So, what the heck am I trying to get at here? Do I have proof that there is no grand conspiracy connecting these 12 ‘bankers’ to some murder/suicide pact? No. But that’s the thing about real investigative research. A lack of evidence is not, ummm… evidence. None of the articles I read about the “conspiracy” even flesh out an actual conspiracy theory; they just state that “another banker killed himself.” Well, statistically that’s something that people do, unfortunately. And if you look at the numbers I presented above, they actually do it in greater numbers than is reported in these articles. If there are 800,000 people working in banking in the USA right now (using the lower number), then one could easily and statistically assume that about 24 people in that group would have done themselves in.

That’s double the reported number that has everyone in a swivel, for those keeping score at home.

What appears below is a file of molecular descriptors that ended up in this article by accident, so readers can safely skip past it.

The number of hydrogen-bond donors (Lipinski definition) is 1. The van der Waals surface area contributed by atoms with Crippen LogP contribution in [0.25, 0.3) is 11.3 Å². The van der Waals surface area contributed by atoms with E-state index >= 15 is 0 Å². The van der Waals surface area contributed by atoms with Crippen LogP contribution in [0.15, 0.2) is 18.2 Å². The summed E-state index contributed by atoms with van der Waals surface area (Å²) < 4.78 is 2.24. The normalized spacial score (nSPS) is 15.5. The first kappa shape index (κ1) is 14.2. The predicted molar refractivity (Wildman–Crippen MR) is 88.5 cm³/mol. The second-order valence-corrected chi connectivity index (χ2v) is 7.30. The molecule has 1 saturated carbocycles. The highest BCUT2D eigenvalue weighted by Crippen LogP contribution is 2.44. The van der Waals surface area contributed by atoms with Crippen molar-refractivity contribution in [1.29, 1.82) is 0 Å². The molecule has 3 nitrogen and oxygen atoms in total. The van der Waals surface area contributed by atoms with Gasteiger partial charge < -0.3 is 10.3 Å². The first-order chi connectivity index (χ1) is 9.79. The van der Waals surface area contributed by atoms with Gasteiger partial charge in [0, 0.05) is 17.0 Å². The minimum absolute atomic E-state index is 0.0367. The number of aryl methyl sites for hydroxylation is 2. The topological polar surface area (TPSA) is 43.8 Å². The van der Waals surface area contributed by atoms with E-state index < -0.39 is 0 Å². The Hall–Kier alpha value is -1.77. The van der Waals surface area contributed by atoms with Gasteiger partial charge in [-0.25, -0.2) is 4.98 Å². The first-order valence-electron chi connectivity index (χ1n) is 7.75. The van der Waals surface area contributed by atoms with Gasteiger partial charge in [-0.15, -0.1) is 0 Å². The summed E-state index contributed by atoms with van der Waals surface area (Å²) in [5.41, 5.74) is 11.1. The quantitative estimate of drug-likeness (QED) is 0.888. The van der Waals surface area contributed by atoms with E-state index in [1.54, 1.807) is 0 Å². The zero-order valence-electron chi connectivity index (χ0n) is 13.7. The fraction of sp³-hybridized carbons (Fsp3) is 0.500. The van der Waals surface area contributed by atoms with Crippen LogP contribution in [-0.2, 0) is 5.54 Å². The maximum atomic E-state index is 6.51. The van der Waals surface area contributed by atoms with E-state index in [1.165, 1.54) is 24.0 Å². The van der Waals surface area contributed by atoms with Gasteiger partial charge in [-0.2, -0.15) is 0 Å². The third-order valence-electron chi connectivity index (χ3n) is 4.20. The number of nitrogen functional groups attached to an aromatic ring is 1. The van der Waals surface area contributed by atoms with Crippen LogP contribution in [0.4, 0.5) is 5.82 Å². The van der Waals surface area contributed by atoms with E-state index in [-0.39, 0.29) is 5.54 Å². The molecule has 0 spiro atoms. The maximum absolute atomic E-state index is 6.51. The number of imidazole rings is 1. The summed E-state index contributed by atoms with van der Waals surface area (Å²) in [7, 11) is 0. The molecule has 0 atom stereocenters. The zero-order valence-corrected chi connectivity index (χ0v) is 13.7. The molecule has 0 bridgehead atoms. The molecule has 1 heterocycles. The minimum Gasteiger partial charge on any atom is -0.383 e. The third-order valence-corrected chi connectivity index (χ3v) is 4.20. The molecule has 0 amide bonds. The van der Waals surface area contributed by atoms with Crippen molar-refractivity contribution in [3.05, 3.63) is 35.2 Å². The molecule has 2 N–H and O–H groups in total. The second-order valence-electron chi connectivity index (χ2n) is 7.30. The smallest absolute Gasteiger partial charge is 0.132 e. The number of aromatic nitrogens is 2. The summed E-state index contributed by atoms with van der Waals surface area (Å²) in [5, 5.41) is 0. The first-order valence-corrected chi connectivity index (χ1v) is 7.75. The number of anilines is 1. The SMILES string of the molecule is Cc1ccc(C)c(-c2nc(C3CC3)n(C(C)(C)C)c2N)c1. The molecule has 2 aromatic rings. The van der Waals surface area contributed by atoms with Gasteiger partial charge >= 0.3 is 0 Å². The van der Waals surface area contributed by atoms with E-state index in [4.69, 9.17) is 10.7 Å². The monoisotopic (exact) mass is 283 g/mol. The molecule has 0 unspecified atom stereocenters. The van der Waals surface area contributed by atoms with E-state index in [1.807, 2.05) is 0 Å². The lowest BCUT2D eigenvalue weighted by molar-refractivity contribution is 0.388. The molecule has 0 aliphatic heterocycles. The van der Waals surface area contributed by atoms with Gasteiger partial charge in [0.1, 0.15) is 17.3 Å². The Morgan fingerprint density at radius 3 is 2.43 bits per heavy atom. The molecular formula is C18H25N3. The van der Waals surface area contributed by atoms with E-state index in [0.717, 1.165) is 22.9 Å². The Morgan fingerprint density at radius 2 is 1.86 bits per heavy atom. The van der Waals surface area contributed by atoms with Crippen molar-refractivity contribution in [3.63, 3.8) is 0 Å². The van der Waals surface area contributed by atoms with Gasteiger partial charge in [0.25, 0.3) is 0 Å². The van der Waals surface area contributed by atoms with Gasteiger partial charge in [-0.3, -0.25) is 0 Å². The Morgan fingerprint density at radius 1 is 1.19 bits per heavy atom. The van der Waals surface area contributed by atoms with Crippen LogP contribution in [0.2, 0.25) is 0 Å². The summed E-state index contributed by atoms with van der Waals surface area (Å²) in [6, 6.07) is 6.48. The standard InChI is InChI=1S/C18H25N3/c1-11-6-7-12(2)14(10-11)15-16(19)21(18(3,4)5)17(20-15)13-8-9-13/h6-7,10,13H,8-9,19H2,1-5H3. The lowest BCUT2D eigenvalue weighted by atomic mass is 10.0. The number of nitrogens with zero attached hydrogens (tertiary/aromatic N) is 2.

But wait, there’s more.

That’s only using the number of bankers in the United States. Hong Kong, Shanghai, London, Moscow – they all have financial markets. They all have bankers – there’s at least another couple million of them out there, and most of them have a greater statistical likelihood of jumping off of a high building, shooting themselves, or purposely overdosing.

So why does it seem odd? How do these stories gain traction?

I think some of it can be blamed on the desperate need for clicks on websites, and the collapse of investigative journalism, but science also plays a part.

It’s called “frequency illusion,” or “Baader-Meinhof Phenomenon.” Here’s how Pacific Standard explained it:

Your friend told you about that obscure bluegrass-electro-punk band yesterday morning. That afternoon, you ran across one of their albums at a garage sale. Wait a minute—that’s them in that Doritos commercial, too! Coincidence … or conspiracy? More likely, you’re experiencing “frequency illusion,” somewhat better known as the Baader-Meinhof phenomenon.

Basically, someone wrote a story about the suicide of a banker – then another journalist noticed another one, and then another. And eventually we had a full fledged conspiracy, except without the theory.